The EU in microcosm?

J Clive Matthews
9 October 2007
Power to the people?

Creating the EU in microcosm is one of the claims for the Tomorrow's Europe deliberative poll - bringing people from all over the EU together to deliberate amongst themselves. It sounds ades moderately fair description of the process - one of the straplines is even "all Europe in one room".

However, today comes the preliminary results to the stakeholder consultation on the European Research Area Green Paper. It's hard not to see some of these - responding to just one small area where the EU thinks it can help make things more efficient - as representing the attitudes of many towards the European Union as a whole.

"Progress is far too slow and too timid," says Research Commissioner Janez Potočnik, as reported at EurActiv - a criticism that could just as easily be laid before the whole EU, currently trying to ratify a bad treaty full of compromises that satisfies no one and that should have been completed years ago (the reforms of the Constitution / Reform Treaty were, after all, originally meant to have been passed with the Treaty of Nice back in 2001, ahead of 2004's enlargement).

Just as with the lengthy process towards ratifying the new EU treaty, with the European Research Area "It is clear to me that if we do too little, not much will happen. But if we do too much, not much will happen either" - don't be ambitious enough in reforms, the more integrationist countries won't be happy - too ambitious, the more reluctant member states are likely to veto.

Further more, the summary of the report itself concludes that:

"Stakeholders generally do not favour binding legislative actions at European level but rather flexible, voluntary and bottom-up cooperation schemes, networking and exchange of best practices. They advocate that the Commission facilitate rather than regulate (e.g. via the open method of coordination, issuing principles to be shared and guidelines)"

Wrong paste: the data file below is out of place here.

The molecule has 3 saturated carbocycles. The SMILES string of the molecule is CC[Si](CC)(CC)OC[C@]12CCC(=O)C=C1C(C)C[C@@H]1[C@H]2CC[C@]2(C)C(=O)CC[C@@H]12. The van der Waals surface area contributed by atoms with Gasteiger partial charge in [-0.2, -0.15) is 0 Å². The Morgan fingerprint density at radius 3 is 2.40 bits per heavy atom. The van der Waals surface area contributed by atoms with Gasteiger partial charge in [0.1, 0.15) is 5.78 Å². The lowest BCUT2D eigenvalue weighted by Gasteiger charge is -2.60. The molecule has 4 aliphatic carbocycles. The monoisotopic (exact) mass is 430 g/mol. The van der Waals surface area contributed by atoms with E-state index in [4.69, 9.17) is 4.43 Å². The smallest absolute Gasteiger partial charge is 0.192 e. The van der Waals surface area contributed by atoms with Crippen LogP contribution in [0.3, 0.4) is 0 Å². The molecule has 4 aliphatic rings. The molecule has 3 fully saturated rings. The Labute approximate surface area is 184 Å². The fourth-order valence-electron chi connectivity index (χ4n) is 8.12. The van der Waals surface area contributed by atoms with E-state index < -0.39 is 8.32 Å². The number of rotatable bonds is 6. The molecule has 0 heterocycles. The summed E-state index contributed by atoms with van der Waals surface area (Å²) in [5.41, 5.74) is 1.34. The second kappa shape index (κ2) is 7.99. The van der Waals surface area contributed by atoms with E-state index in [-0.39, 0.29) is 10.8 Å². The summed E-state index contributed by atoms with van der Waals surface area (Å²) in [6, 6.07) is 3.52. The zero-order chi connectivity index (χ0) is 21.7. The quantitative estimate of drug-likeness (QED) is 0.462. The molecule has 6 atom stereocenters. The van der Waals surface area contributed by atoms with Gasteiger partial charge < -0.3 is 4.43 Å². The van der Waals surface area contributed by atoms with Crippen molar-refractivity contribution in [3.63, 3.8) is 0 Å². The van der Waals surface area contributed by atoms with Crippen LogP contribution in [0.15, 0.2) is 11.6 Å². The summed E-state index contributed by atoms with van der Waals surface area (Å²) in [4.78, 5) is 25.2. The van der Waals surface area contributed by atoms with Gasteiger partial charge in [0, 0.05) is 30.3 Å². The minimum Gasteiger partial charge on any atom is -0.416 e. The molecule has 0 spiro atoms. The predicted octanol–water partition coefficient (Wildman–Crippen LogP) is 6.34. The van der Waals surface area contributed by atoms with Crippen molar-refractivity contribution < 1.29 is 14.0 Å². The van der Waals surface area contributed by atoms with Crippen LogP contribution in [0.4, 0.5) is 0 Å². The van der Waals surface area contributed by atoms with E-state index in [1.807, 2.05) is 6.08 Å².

There, in a nutshell, we have the EU's ongoing problem - most of the time pan-European legislation simply isn't necessary. Subsidiarity should rule the day. An EU based on bottom-up rather than top-down initiatives, where the people are listened to purely because the decisions that affect them are taken as close to the people as possible, and where pan-European legislation is drawn up as a last resort, only when it is the most sensible thing to do.

Sounds lovely, doesn't it? So why isn't it already happening?

Is Britain breaking up?

With Scotland voting on Thursday in an election that could lead to a second independence referendum and increased talk of a 'border poll' in Northern Ireland, could the United Kingdom be on the verge of breaking up? And why? Where does England fit in this story?

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